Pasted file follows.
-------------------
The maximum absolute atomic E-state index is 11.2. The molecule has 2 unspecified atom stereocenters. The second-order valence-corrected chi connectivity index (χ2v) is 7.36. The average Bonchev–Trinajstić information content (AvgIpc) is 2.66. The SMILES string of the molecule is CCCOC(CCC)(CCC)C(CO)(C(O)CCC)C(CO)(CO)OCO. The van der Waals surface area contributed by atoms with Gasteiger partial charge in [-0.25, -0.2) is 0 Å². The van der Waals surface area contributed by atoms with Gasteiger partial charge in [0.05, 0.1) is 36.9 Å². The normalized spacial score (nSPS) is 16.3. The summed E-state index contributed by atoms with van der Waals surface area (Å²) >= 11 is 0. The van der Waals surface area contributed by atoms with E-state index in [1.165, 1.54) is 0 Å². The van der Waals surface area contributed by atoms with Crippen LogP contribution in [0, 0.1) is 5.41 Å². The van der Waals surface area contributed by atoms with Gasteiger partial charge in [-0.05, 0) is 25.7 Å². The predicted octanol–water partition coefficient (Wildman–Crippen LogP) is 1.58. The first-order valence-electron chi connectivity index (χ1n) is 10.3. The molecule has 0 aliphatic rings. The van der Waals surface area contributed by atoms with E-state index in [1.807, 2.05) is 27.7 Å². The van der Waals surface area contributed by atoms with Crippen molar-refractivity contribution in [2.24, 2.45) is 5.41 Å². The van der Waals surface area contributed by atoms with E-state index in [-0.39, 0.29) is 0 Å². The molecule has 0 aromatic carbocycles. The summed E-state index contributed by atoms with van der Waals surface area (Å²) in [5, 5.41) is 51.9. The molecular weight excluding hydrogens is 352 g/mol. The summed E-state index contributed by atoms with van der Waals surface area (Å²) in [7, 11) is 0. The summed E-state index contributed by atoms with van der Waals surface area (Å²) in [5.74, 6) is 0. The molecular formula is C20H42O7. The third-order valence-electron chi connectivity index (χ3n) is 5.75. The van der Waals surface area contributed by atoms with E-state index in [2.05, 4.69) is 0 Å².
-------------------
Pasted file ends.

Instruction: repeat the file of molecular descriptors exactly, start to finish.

The maximum absolute atomic E-state index is 11.2. The molecule has 2 unspecified atom stereocenters. The second-order valence-corrected chi connectivity index (χ2v) is 7.36. The average Bonchev–Trinajstić information content (AvgIpc) is 2.66. The SMILES string of the molecule is CCCOC(CCC)(CCC)C(CO)(C(O)CCC)C(CO)(CO)OCO. The van der Waals surface area contributed by atoms with Gasteiger partial charge in [-0.25, -0.2) is 0 Å². The van der Waals surface area contributed by atoms with Gasteiger partial charge in [0.05, 0.1) is 36.9 Å². The normalized spacial score (nSPS) is 16.3. The summed E-state index contributed by atoms with van der Waals surface area (Å²) >= 11 is 0. The van der Waals surface area contributed by atoms with E-state index in [1.165, 1.54) is 0 Å². The van der Waals surface area contributed by atoms with Crippen LogP contribution in [0, 0.1) is 5.41 Å². The van der Waals surface area contributed by atoms with Gasteiger partial charge in [-0.05, 0) is 25.7 Å². The predicted octanol–water partition coefficient (Wildman–Crippen LogP) is 1.58. The first-order valence-electron chi connectivity index (χ1n) is 10.3. The molecule has 0 aliphatic rings. The van der Waals surface area contributed by atoms with E-state index in [1.807, 2.05) is 27.7 Å². The van der Waals surface area contributed by atoms with Crippen molar-refractivity contribution in [2.24, 2.45) is 5.41 Å². The van der Waals surface area contributed by atoms with E-state index in [-0.39, 0.29) is 0 Å². The molecule has 0 aromatic carbocycles. The summed E-state index contributed by atoms with van der Waals surface area (Å²) in [5, 5.41) is 51.9. The molecular weight excluding hydrogens is 352 g/mol. The summed E-state index contributed by atoms with van der Waals surface area (Å²) in [7, 11) is 0. The summed E-state index contributed by atoms with van der Waals surface area (Å²) in [5.74, 6) is 0. The molecular formula is C20H42O7. The third-order valence-electron chi connectivity index (χ3n) is 5.75. The van der Waals surface area contributed by atoms with E-state index in [2.05, 4.69) is 0 Å².